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The last couple of days have been a dream for sports enthusiasts: World Cup mania in Brazil, an epic Fedderer-Djokovic championship at Wimbledon, and the start of summer ritual with the most beautiful of all: the Tour de France (TdF).  And off course, behind every thing of beauty lurks a masterful operation.  Last year we talked about the project management process to schedule all pro-team Orica GreenEdge members over the course of a year around the globe.  (Like the traditional US defense strategy to support two simultaneous wars, pro-teams often participate in two races in different countries at the same time.)  Today we talk about tactical operational support during a stage race like the TdF.

Many people can imagine the support processes behind a football or basketball team, yet professional cycling has some interesting unique characteristics.   (more…)

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Four effective ways to improve peak throughput from this nice, concise blog:



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A Slate article asks a very simple question: “Ikea is so good at so many things. Why is it so bad at delivery?”

The author tells the story of an item that was purchased from Ikea and was supposed to be delivered by a third party. While Ikea claimed to ship the item, the third party claimed to never receive it. Since Ikea claimed the item was shipped, the order could not be cancelled without incurring a hefty cost. Apparently, this is not a unique experience:

The nightmare of Ikea delivery is a truth so universally acknowledged that even the company cops to it. Chief marketing officer Leontyne Green talked about her own “very frustrating” Ikea delivery experience in a December 2011 Ad Age profile, which stressed the firm’s ongoing efforts to improve delivery and overall customer service.

In trying to explain the above conundrum, the author recruits several of our colleagues from Dartmouth and Harvard:

“With sporadic orders over a wide geographic area, Ikea would need a fleet of trucks that might be idle one day and not able to handle the load the next,” says Robert Shumsky, a professor of operations management at the Tuck School of Business at Dartmouth.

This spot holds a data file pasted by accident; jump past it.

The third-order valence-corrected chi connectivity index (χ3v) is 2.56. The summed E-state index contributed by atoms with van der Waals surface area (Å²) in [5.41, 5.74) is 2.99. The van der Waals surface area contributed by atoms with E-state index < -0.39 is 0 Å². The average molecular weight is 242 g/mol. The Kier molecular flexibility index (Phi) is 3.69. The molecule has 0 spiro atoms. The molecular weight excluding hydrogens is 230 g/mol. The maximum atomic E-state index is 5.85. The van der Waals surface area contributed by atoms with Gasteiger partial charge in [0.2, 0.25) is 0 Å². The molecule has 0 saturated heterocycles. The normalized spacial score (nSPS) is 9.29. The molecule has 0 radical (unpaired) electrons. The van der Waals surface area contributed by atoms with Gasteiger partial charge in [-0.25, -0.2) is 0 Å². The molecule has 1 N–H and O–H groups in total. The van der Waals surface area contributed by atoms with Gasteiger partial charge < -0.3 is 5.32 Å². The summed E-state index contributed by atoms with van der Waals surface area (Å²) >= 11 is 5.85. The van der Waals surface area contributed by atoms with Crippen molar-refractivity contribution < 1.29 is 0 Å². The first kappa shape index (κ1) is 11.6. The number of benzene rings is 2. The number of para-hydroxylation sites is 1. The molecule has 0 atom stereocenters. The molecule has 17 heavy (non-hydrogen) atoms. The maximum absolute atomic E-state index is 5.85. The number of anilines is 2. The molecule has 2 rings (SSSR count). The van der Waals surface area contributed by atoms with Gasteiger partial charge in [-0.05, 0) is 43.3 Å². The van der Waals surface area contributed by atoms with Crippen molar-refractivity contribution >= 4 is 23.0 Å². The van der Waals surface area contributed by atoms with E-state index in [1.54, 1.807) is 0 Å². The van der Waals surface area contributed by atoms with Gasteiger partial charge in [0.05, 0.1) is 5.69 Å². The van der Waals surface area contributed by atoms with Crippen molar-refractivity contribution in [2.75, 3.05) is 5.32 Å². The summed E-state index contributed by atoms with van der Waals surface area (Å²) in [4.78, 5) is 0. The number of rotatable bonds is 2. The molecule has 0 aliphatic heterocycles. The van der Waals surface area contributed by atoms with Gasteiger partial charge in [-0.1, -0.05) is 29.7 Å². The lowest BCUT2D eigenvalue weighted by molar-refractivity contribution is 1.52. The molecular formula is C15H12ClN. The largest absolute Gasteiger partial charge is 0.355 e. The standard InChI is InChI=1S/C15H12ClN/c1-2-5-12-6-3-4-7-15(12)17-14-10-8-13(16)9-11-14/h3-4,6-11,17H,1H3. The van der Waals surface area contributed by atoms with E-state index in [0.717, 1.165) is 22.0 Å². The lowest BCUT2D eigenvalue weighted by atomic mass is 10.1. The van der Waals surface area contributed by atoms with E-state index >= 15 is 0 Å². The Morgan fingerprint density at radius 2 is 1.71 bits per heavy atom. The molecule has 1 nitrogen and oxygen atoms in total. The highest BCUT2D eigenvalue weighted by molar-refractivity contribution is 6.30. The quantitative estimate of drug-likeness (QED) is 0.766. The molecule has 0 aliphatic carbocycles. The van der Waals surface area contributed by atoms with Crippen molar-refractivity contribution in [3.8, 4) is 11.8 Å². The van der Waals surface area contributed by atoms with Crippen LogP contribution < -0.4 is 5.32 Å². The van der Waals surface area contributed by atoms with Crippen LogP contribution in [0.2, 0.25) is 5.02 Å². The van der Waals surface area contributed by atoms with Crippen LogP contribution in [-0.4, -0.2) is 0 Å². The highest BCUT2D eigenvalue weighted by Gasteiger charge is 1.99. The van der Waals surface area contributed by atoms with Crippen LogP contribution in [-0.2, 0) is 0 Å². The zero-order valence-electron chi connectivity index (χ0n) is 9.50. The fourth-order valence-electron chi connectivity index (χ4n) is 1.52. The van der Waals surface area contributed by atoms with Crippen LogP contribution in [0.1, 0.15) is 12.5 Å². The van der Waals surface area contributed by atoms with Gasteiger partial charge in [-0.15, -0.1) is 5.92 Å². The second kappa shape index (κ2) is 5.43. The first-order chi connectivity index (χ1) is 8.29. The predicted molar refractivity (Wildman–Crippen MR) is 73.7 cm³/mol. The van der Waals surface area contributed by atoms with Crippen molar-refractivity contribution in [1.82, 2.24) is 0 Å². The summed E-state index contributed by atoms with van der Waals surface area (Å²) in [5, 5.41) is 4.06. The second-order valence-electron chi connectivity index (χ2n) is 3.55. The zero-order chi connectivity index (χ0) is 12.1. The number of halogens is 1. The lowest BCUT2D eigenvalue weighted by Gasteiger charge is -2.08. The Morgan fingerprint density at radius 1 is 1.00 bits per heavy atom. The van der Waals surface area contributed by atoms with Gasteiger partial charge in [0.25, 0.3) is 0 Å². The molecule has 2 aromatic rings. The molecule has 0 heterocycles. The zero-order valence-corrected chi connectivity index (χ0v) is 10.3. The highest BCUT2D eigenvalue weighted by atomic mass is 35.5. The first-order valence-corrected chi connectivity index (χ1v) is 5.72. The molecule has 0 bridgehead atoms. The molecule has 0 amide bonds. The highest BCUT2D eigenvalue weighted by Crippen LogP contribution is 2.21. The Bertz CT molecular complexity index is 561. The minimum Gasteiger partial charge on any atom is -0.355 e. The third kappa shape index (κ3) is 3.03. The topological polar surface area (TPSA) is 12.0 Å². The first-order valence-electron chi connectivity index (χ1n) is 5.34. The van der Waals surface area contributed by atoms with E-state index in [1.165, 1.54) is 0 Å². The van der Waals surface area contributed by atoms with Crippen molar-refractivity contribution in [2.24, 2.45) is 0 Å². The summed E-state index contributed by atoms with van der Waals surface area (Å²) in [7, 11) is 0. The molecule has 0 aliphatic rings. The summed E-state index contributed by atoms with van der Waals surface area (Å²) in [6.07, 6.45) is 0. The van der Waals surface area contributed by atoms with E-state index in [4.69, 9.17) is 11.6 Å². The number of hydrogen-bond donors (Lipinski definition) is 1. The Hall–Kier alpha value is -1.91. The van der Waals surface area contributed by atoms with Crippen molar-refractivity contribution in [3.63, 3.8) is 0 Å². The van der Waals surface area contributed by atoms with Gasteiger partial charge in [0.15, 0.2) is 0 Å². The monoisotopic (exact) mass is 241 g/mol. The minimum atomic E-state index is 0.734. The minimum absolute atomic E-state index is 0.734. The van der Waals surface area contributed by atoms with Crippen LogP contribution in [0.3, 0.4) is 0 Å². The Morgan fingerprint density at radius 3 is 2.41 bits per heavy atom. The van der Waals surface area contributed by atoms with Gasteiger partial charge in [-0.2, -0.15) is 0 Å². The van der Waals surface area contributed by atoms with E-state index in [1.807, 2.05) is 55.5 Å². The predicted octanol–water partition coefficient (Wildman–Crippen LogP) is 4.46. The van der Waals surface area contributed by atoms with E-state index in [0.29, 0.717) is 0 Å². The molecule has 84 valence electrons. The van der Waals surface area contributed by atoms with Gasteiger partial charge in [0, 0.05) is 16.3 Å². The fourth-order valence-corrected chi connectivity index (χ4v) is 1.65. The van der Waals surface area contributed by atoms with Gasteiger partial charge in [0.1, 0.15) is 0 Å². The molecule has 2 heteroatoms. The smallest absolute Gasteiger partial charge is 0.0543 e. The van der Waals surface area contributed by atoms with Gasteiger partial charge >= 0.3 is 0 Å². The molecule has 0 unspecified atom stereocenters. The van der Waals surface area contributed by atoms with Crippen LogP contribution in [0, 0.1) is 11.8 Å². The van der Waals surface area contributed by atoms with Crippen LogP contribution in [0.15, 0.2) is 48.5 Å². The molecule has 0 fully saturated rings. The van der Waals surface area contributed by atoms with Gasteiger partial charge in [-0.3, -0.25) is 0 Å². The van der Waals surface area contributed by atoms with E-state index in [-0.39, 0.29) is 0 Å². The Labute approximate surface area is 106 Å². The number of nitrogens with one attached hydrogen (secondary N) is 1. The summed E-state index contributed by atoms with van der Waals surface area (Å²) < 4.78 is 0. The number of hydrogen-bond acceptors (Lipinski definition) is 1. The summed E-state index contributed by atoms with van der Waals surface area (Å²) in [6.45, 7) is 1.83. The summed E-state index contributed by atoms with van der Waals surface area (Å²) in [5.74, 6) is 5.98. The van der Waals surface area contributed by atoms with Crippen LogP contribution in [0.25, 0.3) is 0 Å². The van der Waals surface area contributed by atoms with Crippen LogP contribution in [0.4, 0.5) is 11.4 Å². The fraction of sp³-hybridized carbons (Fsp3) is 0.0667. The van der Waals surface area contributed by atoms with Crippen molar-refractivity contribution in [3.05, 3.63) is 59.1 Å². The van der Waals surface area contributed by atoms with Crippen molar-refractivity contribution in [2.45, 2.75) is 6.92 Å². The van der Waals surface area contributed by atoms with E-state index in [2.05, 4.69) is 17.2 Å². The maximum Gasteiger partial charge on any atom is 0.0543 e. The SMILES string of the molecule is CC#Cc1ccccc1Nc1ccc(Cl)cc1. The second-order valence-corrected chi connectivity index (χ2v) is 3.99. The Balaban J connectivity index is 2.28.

We have discussed several times, albeit in the context of grocery delivery, the fact that one of the main cost drivers of delivery services is density. Since Ikea tends to be quite far from urban and dense areas, it is usually difficult to build density and thus difficult to offer a cost efficient services.  One may charge a high price for such a service, but given their target market, this may not be ideal. (more…)

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We have given considerable coverage to the attempts made by Macy’s and Nordstrom to virtually pool their inventory.  The idea is that while these firms need to carry inventory in a decentralized manner, in their brick and mortar stores as well as their main warehouses, they can still manage the inventory in a centralized manner. So, if an order is made online and the item is stocked out at the main warehouse, it can be sent to the customer from the nearby stores. The same idea applies when a customer places an order at a brick and mortar store that does not have a sufficient quantity.

During our penultimate class in the operations management course, I was discussing the benefits of such inventory pooling, and illustrating them using our recent posts. One of the students, Ryan Orr (h/t) mentioned that he recently placed an order at the Macy’s stores in Oakbrook for 10 identical ties for an important event. The store had only a limited number of ties, and agreed to order the rest of the quantity from nearby stores, and ship them directly to Ryan. As you see in the photo, Ryan got 10 ties, with 4 different patterns from 6 different stores (all in the Midwest). We blurred the receipt’s, but confirmed that all ties had the same UPC code, which means that this was not a mistake of the store in Oakbrook, the employee or the stores that the delivered the product. They all thought that they deliver the product that Ryan wanted.


Several explanations are possible:

(1) This is not a fast selling item (sorry Ryan), so over time the UPC number has transitioned from one pattern to another. Some stores carried the newer item, while other still carried the older one.

(2) It is possible that some of these stores were not originally Macy’s stores. It is possible that some of these were Marshal Field’s stores, for example, and still carried UPCs that were based on their legacy systems. We could not confirm this explanation.

(3) Loose quality control on Macy’s side. It is possible that someone accepted a shipment from a supplier to Macy’s without confirming that the shipment indeed included the right pattern.  All of these are green ties, but is it possible that someone did not notice the difference in patterns. Unlikely (?)